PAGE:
Not only do the reindeers provide the community with food, they also ride them for transport from one camp to the other, and to carry loads or drag wood logs from the forest. The kids start riding them as early as 1-2 years old. At one point we saw one of the families preparing to ride to Tsaaganuur on their reindeers to vaccinate their baby daughter. Her sister, 3 years old, was sitting alone on her reindeer, but strapped safely so she couldn’t fall. The sight will be difficult to forget.
In the Tsaatan community everything seems to evolve around the reindeers. We asked our translator, Gana, if they eat reindeer meat. He replied “yes, everyday”, without asking our hosts. We quickly found out that our translator was kind of useless. Often when asked to translate he seemed reluctant to ask, and often made an answer that he thought was true.
Later that day we found out from a French guy that had been living within the community for about a month that they mostly eat reindeer products like cheese, yogurt and milk, along with sheep meat. They rarely eat the reindeers themselves; only when sick or too old can they be sacrificed for meat. The reindeer population in the taiga has been shrinking the last decade due to harsh weather conditions but luckily they’re numbers have started to rise again due to private and governmental initiatives. Eating them everyday would certainly wipe them out quickly.
We realized that many of Tsaatans seem a lot older then they actually are. Our host, Gamba, and his wife, appeared to be in their 70’s but we were surprised to hear that they were actually closer to 50. The cold dry winters and a lot of hard work under the bare sun is tough on the skin and makes many of them appear physically older then their chronological age would depict. Despite the hard work and tough weather, their spirit seemed full of joy and happiness.
Our hosts, Gamba and his wife with one of their 40 reindeers The many dogs in camp kept the wolfs away. They were all in good shape and very friendly, even though the Tsaatans never pet them.
When life is simple you start enjoying the small things in life. Gambas daughter had studied in Ulaanbaatar a few years ago, but the city life didn’t appeal to her so she moved back to the taiga where she feels at home.
Origin of the Tsaatan People
Tsaatan is a Mongolian word for “people living with reindeer”, but they refer to themselves as Dukhans or Turkic Tuvans, an indeginous ethnic group originally derived from Tuva (now the Tuvan Republic of Russia). Tuva used to be an independent state (1921-1944), but later was intergraded into the Soviet Union.
At that time many Tuvan reindeer herders fled over the nearby Mongolian border to escape the collectivisation of the Soviet Union and food shortages during WWII. Since then many of them have lived in the northern Mongolian taiga, finding new settlements 5-10 times every year so their reindeers have enough moss and berries to eat. The reindeers thrive better in colder climates so the Tsaatan move their camp to higher grounds during summertime (2300 m). Unlike most Mongolians they don’t live in gers but rather in tepees, which resemble the Native American tents. The tepees are not nearly as well isolated as a proper ger, but they are much easier to build and the wooden logs are often left in place; next year they only have to wrap the canvas/skin around it.
The religion – Shamanism
The Tsaatans have been shamanistic for millennia, a kind of magic thinking belief where all humans, animals and all things in nature have a soul or a spirit. Gamba, whose tent was next to ours, was the shaman of the camp. A shaman is a kind of a “priest” or a “magical doctor” whose main function is to restore and maintain balance in his community.
Gamba, the village shaman
Shamans conduct blessings, rituals of protection, hunting magic, rain making and divination. They also cure sicknesses that have spiritual causes. In Gamba’s tent we saw his costume and his drum he uses during ceremonies. He enters a trance state with the help of energy water (vodka), singing and drumming, and connects with the spirit world seeking cures or advice.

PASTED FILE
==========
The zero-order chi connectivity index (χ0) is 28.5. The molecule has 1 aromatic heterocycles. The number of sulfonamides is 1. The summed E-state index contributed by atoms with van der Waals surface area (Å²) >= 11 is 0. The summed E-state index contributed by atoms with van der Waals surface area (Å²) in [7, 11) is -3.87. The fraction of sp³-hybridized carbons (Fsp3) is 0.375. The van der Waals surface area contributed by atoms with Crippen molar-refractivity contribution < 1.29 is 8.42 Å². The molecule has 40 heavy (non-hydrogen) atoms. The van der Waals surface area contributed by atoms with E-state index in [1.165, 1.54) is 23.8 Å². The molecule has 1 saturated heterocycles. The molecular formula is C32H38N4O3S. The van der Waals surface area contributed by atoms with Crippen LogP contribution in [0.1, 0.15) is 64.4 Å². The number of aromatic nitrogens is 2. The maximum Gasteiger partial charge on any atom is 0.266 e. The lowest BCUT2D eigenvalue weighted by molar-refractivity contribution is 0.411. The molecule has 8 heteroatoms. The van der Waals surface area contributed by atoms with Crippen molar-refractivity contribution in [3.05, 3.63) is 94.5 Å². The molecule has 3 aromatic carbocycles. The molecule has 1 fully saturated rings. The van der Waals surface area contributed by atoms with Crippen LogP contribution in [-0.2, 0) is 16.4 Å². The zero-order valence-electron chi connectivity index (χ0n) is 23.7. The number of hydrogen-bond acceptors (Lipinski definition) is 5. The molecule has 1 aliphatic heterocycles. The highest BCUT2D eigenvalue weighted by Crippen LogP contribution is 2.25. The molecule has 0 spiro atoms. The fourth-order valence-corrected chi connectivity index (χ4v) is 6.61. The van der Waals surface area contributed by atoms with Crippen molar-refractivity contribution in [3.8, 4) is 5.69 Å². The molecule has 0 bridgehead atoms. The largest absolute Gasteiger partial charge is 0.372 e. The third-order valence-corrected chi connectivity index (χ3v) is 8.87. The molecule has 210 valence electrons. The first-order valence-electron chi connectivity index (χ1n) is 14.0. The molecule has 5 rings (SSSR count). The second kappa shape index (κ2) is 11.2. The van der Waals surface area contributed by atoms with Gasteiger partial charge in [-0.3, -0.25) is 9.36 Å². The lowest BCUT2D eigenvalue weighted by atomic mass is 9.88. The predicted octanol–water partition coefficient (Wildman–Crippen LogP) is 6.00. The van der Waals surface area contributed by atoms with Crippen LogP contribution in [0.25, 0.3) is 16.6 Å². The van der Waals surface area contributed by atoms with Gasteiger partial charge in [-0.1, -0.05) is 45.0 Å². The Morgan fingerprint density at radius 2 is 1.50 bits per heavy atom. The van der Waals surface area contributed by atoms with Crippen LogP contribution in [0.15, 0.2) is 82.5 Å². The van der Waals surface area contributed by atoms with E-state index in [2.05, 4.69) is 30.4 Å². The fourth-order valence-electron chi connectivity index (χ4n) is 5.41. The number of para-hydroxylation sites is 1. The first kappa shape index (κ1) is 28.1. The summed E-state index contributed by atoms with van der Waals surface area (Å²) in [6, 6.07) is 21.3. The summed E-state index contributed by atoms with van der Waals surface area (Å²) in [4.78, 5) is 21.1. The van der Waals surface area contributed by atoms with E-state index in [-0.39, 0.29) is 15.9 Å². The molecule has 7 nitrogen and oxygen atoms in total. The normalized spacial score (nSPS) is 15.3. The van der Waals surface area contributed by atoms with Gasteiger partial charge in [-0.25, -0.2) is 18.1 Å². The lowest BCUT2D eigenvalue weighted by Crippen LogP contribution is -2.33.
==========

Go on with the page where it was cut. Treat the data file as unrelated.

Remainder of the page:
Our very own teepe
We were provided with our very own tepee, first only for the three of us, but later on a sweet American girl, Kelly, that we met in Tsaaganuur, joined our tent for the rest of our stay. Kelly had just finished 10 days of riding from Khovsgol lake to Tsaaganuur, pretty intense right! Together, the four of us would quickly become close friends.
Kelly with one of the many friendly dogs in camp Gamba came into our tent a few times to have a chat and helped us bringing fire to the stove. He was cheerful and always smiling. We tried to communicate as much as we could through gestures and simple sign language (our translator never seemed to be with us when needed). He gave us Mongolian names; Andri got Tengri (the sky), Ása got Saraa (the moon), Jake got Gamba (meaning strong) and Kelly got Nara (meaning the sun).
We gave him a bottle of vodka, which he didn’t hesitate to open right away. When a vodka bottle is opened in Mongolia it has to be finished right away. We asked Gamba how to say “cheers” in Mongolian but he didn’t answer at first. He filled up his glass with vodka, dipped his ring finger in and flicked his wet finger to honour his ancestors, the sky, the fire and the earth, after which he finished the shot. No words needed he seemed to mention. The bottle goes clockwise, beginning from the eldest in the circle. The vodka ran down smoothly and our communication through our simple gestures drastically improved.
Time to say goodbye….
After staying a couple of days living with the Tsaatan community it was time to head back to Tsaaganuur. At first we thought the French guy was kind of crazy staying here for a whole month, but with every day that passed we understood him better; living a simple life in harmony with reindeers surrounded by the beauty of the taiga was something special, something we will never forget.
We said goodbye to Gamba and his family, and all the wonderful children that we had gotten close to during our stay. We petted the reindeers goodbye and headed back into the forest where we would again sleep under the stars.
Getting back to Tsaaganuur
Getting back to Tsaaganuur took us another two days by horse, but this time we were more used to the strain and felt more confidant. We camped in the woods, played Kelly’s ukulele and exchanged some stories (our translator finally coming of use translating for the horse guides). Again we slept under the stars by the fire.
Both of us woke up all of a sudden with breathing difficulties. The wind had changed and we had been breathing smoke from the fire for the last hour or so. We moved or sleeping bag and gained our breath again. Close one!
Next up: Our adventures in the west taiga
On our way back the four of us all agreed that we weren’t ready to leave. So after a day relaxing in Tsaaganuur we decided to arrange a tour to the west taiga as well…